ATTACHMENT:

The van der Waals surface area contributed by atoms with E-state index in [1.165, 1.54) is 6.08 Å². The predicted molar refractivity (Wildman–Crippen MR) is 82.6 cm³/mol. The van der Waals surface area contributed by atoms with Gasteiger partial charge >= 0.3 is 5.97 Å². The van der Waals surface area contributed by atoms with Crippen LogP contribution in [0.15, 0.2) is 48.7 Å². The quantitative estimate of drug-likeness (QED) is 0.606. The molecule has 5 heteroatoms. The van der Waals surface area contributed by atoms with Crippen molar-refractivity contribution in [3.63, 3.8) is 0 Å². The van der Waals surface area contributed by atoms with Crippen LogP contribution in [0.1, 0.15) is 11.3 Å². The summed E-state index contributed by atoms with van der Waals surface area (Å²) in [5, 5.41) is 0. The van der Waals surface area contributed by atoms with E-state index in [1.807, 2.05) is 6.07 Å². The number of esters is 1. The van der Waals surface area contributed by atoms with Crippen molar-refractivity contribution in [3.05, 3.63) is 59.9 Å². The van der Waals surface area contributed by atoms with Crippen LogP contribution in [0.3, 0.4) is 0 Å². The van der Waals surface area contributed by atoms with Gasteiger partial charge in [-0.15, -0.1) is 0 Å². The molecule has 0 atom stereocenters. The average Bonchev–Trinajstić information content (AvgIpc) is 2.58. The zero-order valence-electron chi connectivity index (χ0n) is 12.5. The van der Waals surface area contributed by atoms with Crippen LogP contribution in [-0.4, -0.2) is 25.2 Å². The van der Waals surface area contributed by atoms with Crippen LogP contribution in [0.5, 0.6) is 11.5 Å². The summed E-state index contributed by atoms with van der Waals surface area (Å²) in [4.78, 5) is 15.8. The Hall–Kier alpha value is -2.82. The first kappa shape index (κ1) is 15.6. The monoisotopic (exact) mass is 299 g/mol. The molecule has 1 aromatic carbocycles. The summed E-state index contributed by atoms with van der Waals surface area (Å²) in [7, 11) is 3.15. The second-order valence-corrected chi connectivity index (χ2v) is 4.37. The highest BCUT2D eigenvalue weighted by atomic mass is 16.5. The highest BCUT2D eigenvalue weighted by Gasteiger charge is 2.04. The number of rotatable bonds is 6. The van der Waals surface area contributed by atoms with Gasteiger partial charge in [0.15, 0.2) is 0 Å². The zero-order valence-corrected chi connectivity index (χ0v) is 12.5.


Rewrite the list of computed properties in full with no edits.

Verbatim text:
The van der Waals surface area contributed by atoms with E-state index in [1.165, 1.54) is 6.08 Å². The predicted molar refractivity (Wildman–Crippen MR) is 82.6 cm³/mol. The van der Waals surface area contributed by atoms with Gasteiger partial charge >= 0.3 is 5.97 Å². The van der Waals surface area contributed by atoms with Crippen LogP contribution in [0.15, 0.2) is 48.7 Å². The quantitative estimate of drug-likeness (QED) is 0.606. The molecule has 5 heteroatoms. The van der Waals surface area contributed by atoms with Crippen molar-refractivity contribution in [3.63, 3.8) is 0 Å². The van der Waals surface area contributed by atoms with Crippen LogP contribution in [0.1, 0.15) is 11.3 Å². The summed E-state index contributed by atoms with van der Waals surface area (Å²) in [5, 5.41) is 0. The van der Waals surface area contributed by atoms with E-state index in [1.807, 2.05) is 6.07 Å². The number of esters is 1. The van der Waals surface area contributed by atoms with Crippen molar-refractivity contribution in [3.05, 3.63) is 59.9 Å². The van der Waals surface area contributed by atoms with Crippen LogP contribution in [0.3, 0.4) is 0 Å². The van der Waals surface area contributed by atoms with Gasteiger partial charge in [-0.15, -0.1) is 0 Å². The molecule has 0 atom stereocenters. The average Bonchev–Trinajstić information content (AvgIpc) is 2.58. The zero-order valence-electron chi connectivity index (χ0n) is 12.5. The van der Waals surface area contributed by atoms with Crippen LogP contribution in [-0.4, -0.2) is 25.2 Å². The van der Waals surface area contributed by atoms with Crippen LogP contribution in [0.5, 0.6) is 11.5 Å². The summed E-state index contributed by atoms with van der Waals surface area (Å²) in [4.78, 5) is 15.8. The Hall–Kier alpha value is -2.82. The first kappa shape index (κ1) is 15.6. The monoisotopic (exact) mass is 299 g/mol. The molecule has 1 aromatic carbocycles. The summed E-state index contributed by atoms with van der Waals surface area (Å²) in [7, 11) is 3.15. The second-order valence-corrected chi connectivity index (χ2v) is 4.37. The highest BCUT2D eigenvalue weighted by atomic mass is 16.5. The highest BCUT2D eigenvalue weighted by Gasteiger charge is 2.04. The number of rotatable bonds is 6. The van der Waals surface area contributed by atoms with Gasteiger partial charge in [0.15, 0.2) is 0 Å². The zero-order valence-corrected chi connectivity index (χ0v) is 12.5.